The benefit to synchronous testing – either in-person or virtually – is that you can see when the tester is confused or frustrated and ask them to describe what is going on in the moment, what they are thinking and feeling. A potential drawback is that your presence in the same room or on the other end of a video call may distract the tester. They may attempt to ask questions of you to clarify things before trying them for themselves. Conversations can develop explaining parts of the course before testing occurs when you prompt them to explain what they are seeing, thinking, or feeling. It is important to make sure you are only observing, not guiding or biasing their perceptions of the course.
The benefits of asynchronous testing include the convenience for the tester and the diversity of systems that you can test with (i.e. Mac, iOS, Windows, Android, different size displays, using the Canvas Student app, etc.). Testers can “take the course” as an asynchronous student would at their own time and place. Since they are testing using their own computer or mobile device, it allows testers to surface technical issues that may be specific to a certain operating system, browser, or screen size. The richest data come from asynchronous testers recording their screen and thinking aloud about what they are doing and feeling as they would in a synchronous testing situation. If that isn’t possible, for example, if a tester is using a mobile device without a screen capture app, it is common to ask the tester to log what they are doing as they are doing it, any issues with or questions about the course, and how they feel about what they encounter.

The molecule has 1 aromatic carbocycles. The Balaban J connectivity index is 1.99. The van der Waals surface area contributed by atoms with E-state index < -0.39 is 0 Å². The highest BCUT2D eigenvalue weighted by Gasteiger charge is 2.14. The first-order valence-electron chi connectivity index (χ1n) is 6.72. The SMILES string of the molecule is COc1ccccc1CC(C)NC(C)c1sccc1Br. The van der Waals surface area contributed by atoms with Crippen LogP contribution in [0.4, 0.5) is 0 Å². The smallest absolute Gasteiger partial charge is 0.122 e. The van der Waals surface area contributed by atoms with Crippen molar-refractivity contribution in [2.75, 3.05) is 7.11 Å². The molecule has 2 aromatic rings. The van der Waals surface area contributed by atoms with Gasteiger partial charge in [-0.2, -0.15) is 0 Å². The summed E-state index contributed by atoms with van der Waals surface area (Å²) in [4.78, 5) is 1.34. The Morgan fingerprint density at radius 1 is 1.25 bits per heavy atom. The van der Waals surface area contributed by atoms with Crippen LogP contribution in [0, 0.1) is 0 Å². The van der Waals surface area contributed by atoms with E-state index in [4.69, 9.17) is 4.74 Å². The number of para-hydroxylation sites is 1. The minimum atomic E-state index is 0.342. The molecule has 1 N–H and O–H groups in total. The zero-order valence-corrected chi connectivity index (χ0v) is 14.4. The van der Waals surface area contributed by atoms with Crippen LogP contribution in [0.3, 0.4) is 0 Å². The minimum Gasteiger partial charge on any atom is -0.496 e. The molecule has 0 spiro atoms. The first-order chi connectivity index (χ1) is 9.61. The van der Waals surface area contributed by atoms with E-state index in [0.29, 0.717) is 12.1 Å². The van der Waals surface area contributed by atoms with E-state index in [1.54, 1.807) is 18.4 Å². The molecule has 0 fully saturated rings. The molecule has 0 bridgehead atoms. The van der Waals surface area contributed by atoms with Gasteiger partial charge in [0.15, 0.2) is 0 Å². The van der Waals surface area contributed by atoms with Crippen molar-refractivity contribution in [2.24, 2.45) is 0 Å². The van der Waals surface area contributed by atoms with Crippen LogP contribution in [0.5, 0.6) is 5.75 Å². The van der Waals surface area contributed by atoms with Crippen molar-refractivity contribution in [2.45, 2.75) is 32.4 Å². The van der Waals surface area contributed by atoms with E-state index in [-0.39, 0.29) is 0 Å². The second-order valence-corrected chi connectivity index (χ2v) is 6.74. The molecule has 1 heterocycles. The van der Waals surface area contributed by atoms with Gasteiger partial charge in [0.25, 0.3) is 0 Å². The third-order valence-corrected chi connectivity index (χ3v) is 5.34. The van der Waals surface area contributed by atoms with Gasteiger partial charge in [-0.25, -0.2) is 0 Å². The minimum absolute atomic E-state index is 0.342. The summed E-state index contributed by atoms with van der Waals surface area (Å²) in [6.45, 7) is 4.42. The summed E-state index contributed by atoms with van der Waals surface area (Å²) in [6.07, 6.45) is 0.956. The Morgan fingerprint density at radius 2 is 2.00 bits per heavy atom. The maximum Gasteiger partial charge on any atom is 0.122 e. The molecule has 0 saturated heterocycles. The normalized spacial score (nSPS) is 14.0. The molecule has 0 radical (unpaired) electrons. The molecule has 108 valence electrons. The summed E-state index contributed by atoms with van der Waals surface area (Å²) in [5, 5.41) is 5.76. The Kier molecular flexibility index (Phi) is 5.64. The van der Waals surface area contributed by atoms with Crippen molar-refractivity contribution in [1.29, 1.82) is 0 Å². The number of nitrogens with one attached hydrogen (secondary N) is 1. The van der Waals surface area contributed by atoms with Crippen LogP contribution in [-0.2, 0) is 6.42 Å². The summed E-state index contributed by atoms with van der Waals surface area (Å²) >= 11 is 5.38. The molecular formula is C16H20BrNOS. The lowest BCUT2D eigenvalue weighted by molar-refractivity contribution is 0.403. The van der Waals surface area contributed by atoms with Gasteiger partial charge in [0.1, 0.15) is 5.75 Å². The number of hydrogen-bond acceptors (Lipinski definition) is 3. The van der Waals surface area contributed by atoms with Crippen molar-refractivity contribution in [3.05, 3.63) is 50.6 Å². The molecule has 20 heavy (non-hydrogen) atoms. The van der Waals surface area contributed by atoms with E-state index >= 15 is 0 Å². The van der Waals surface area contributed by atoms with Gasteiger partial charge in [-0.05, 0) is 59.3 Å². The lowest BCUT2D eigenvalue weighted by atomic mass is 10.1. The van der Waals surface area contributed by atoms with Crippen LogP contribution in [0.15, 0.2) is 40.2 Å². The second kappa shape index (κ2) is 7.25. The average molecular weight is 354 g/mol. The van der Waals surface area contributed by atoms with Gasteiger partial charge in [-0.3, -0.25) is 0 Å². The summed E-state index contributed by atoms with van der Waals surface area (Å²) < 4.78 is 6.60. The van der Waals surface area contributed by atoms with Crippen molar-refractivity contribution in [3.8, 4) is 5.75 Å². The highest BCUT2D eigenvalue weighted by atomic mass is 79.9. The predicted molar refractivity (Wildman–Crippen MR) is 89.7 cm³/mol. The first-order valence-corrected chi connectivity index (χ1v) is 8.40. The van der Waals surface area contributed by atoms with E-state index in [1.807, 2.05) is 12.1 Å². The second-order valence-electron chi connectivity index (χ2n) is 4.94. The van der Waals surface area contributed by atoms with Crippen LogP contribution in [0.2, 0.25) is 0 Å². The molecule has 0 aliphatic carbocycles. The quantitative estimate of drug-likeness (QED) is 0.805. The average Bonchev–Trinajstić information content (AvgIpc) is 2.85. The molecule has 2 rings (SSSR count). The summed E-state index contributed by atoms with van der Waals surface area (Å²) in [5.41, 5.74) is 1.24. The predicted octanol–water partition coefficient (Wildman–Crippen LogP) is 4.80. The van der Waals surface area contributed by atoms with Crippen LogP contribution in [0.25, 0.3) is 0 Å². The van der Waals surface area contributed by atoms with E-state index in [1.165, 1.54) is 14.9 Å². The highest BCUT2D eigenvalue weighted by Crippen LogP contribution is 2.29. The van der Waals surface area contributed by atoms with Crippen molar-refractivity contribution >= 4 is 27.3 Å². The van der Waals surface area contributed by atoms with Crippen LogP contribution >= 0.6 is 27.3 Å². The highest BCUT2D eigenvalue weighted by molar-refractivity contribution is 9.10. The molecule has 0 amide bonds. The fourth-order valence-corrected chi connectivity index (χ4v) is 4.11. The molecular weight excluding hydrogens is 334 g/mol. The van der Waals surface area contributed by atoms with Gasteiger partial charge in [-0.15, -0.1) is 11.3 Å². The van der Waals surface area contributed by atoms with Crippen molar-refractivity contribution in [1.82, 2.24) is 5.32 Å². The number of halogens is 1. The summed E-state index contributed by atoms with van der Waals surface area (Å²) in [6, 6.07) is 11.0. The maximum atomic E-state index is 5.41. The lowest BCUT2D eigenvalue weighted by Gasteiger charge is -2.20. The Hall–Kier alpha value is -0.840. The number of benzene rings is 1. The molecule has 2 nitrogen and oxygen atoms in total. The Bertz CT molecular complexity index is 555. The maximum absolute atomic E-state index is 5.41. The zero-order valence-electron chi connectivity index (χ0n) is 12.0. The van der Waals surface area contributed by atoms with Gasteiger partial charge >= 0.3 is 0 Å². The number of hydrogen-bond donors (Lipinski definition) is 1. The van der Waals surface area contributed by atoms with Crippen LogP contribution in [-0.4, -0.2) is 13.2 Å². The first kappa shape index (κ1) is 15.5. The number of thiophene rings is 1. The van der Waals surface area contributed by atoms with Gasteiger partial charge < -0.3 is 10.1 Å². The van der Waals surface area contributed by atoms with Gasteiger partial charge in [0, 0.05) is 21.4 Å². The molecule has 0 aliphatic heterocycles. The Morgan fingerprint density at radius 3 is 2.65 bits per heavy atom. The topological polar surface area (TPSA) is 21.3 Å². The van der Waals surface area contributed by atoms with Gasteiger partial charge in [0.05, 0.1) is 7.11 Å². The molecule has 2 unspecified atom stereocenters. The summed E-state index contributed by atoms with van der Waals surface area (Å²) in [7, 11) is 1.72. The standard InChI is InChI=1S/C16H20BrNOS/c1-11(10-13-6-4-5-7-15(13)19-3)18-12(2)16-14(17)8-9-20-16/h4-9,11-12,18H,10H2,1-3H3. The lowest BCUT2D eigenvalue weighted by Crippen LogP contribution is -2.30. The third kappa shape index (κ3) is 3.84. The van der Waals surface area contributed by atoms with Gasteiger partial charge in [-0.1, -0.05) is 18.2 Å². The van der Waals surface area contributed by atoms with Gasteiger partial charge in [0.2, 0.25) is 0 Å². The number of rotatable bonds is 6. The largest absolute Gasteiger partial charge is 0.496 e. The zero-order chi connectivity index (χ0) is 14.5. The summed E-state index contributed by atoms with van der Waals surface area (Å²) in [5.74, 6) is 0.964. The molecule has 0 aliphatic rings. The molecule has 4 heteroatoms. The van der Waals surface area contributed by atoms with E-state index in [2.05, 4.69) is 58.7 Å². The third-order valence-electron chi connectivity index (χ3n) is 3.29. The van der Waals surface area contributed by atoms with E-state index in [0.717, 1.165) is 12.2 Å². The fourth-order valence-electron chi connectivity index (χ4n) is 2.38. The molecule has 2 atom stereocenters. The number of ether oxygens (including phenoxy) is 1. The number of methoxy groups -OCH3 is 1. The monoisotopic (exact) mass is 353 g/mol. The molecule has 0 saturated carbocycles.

Whether you are doing synchronous or asynchronous testing, compare what your testers actually do to what you thought they would do to check your own mental models of how students would “naturally” experience your course. One way to surface some of these experiences is to have testers restate instructions for assignments in their own words to see how close their interpretation is to your intent. It is also good to have a standard set of questions that you ask your testers at the conclusion of testing to get focused feedback on critical points where you may already have concerns.
Once you have information from your beta testers, you revise. Mechanics like spelling, grammar, and broken links can be fixed quickly and easily. Once those are taken care of you can turn your attention to the remaining feedback and look for commonalities across the testers. If more than one person felt confused or frustrated at the same point or had questions about the same assignment, you likely need to adjust the placement or formatting of something or revise the text or video. The final step is looking closely at the challenges only one person brought up. Sometimes a thing brought up by one person were noticed by others but they may have felt it not worth bringing up. For example, visual design is an important part of organizing text on a page. While others may have disliked a page full of text with no headings, it may that only one person could articulate what about the page was frustrating.